C++ Programming Series: Complex Conditions

In the previous post, the topic of ‘Using Conditional Statements’ finally, came to an end. But only now, there is something we call as ‘complex’. Actually, from the word, ‘complex’, it means multiple. In fact, complex is always something, multiple. A single complex object is a combination of multiple simple objects.

A simple example of a complex condition is given below:

bool complexOr = 5 < 3 || 2 < 8;</pre>

The whole expression after the assignment operator(or simply, = i.e equals to) gives either true or false and then, stores it in the boolean variable called as complexOr. 5 < 3 is understandable and is a simple condition when used alone. Same is the case for 2 < 8. First one is false and the second one is true. But the new thing is the operator in between these two simple conditions which connects them, forming a complex condition.

This is the OR logical operator(||) and it connects two or more conditions in such a way that:

If anyone of the conditions are true, it will return true.

For the above case, the boolean variable, complexOr will hold true. This is because 2 < 8 is true.

There is another operator of which example is given below:

bool complexAnd = 5 < 3 && 2 < 8;

The two ampersands(&&) is called AND logical operator and it connects two or more conditions in such a way that:

If all of the conditions are true, it will return true.

Therefore, it is pretty, clear that complexAnd will hold false. This is because one of the conditions i.e 5 < 3, is false.

In the next post, we will talk more about complex conditions and calculations. Be easy with yourselves and don’t get panic by the amount of text. Be patient and practice programming on daily basis!


C++ Programming Series: Basic Arithmetic

We discussed many things till now. We discussed about printing the variables, primitive types, user input and some conditional statements. What we should discuss right now is the basic arithmetic.

It is very simple to do primitive calculations with primitive types. We will only work with integers here. But it will be applicable to all other primitive types (of course, ‘char’ is one of them).


int a = 10;
int b = a + 5;
cout << b << endl; //Prints 15

int c = 12;
c = c + 5;
cout << c << endl; //Prints 17

int d = a + c;
cout << d << endl; //Prints 27


int a = 10;
int b = a - 5;
cout << b << endl; //Prints 5

int c = 12;
c = c - 5;
cout << c << endl; //Prints 7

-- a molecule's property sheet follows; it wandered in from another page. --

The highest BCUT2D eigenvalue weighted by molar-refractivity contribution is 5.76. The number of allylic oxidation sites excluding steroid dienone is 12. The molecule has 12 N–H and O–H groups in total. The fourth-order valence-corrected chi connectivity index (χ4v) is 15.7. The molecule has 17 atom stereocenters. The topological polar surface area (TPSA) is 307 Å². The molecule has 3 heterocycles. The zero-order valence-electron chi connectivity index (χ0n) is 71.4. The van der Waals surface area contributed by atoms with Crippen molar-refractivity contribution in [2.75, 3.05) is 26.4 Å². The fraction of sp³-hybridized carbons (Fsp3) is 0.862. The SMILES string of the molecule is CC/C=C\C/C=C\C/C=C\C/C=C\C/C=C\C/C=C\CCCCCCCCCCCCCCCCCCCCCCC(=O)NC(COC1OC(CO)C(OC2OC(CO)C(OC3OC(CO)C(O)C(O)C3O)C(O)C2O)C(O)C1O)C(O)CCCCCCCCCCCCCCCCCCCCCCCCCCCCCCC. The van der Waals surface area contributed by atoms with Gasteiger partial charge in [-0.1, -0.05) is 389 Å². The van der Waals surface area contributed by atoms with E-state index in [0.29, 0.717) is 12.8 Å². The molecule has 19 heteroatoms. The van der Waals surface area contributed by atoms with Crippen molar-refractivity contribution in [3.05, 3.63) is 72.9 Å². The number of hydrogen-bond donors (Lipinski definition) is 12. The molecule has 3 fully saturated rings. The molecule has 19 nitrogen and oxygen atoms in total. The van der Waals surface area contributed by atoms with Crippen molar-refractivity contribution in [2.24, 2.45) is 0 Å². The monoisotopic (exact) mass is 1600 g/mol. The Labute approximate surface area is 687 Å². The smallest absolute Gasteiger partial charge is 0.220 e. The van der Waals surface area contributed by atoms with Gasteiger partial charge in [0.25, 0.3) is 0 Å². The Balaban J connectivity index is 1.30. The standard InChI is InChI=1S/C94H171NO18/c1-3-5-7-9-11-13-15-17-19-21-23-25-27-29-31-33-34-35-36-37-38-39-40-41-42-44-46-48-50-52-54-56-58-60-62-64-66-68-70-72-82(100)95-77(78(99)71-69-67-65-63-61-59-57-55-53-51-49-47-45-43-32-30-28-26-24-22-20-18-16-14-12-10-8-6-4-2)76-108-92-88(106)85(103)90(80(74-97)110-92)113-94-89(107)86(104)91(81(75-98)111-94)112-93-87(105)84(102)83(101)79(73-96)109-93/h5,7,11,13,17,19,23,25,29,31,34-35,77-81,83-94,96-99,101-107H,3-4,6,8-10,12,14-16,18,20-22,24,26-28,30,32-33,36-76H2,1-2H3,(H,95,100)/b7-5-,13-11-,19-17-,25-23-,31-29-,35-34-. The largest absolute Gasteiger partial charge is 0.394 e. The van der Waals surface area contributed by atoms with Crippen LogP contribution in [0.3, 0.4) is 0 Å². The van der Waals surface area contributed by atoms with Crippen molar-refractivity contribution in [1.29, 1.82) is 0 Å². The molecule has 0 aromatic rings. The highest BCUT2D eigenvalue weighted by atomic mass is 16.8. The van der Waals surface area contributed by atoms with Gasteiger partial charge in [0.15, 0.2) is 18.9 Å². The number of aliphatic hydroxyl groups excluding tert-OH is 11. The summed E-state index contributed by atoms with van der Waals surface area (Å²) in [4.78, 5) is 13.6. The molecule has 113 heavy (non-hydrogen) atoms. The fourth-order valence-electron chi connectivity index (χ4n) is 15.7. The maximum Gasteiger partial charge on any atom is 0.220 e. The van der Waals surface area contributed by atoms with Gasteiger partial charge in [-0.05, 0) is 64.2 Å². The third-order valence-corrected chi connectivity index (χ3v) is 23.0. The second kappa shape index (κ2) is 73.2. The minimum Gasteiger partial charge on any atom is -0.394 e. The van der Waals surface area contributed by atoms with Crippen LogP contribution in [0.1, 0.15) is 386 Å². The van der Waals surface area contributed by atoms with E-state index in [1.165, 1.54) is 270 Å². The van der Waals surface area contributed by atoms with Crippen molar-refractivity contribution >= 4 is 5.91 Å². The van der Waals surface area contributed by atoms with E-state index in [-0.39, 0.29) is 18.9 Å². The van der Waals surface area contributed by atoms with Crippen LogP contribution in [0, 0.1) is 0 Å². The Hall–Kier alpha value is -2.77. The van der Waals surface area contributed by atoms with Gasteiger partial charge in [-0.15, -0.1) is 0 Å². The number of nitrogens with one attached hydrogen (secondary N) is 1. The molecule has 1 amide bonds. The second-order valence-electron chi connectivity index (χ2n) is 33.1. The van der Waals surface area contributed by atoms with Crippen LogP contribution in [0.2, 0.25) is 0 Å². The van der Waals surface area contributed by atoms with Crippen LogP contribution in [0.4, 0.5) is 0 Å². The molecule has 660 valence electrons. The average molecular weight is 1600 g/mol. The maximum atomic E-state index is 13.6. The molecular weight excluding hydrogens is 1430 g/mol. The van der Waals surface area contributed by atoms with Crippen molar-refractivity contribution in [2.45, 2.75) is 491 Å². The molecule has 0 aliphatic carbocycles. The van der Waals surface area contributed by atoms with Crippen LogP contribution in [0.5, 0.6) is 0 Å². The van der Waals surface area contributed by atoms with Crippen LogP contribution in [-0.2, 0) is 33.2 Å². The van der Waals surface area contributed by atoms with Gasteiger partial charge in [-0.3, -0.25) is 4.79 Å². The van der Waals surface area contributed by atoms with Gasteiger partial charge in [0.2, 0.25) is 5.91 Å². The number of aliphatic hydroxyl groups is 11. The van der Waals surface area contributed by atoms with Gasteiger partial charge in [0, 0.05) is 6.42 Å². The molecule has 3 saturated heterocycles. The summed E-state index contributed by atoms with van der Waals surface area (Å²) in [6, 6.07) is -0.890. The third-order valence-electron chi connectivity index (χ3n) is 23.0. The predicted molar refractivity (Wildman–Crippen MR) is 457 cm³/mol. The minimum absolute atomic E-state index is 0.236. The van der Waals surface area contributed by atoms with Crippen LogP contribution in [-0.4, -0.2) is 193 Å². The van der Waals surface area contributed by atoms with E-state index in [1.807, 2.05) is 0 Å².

int d = a - c;
cout << d << endl; //Prints 3


int a = 10;
int b = a * 5;
cout << b << endl; //Prints 50

int c = 12;
c = c * 5;
cout << c << endl; //Prints 60

int d = a * c;
cout << d << endl; //Prints 600


int a = 10;
int b = a / 5;
cout << b << endl; //Prints 2

int c = 12;
c = c / 5;
cout << c << endl; //Prints 2
//For integers and characters, remainder is discarded, it is the quotient which is left.
//For floats and doubles, there is no remainder and precise division is done.
//For the above division, it will be 2.4 for floats and doubles.

int d = a / c;
cout << d << endl; //Prints 5

I hope that you might have understood all primitive calculations. One can understand it easily if he/she knows algebra. I will not tell you what is algebra because it is not the purpose of this place. Just Google it if you don’t know. However, there are some short hand methods to some of them, which are really useful. Following are those methods:

int add = 10;
add += 5; //equivalent to "add = add + 5;"

cout << add << endl; //Prints 15

int sub = 10;
sub -= 5; //equivalent to "sub = sub - 5;"

cout << sub << endl; //Prints 5

int mult = 10;
mult *= 5; //equivalent to "mult = mult * 5;"

cout << mult << endl; //Prints 50

int divi = 10;
divi /= 5; //equivalent to "divi = divi / 5;"

cout << divi << endl; //Prints 2

There are two more methods that are very confusing but produces neatness in one’s coding style.

int a = 10;
a++; //equivalent to "a = a + 1;" but with some exceptions
++a; //equivalent to "a = a + 1;" but with some exceptions

cout << a << endl; //Prints 12
//Similar is for subtraction

The first one (a++) is called as postfix increment operator and the other one (++a) is called as prefix increment operator. They are not the same and are very much confused with each other. Similar is the case for postfix and prefix decrement operators (i.e, a--, --a). This can be proved by the code below: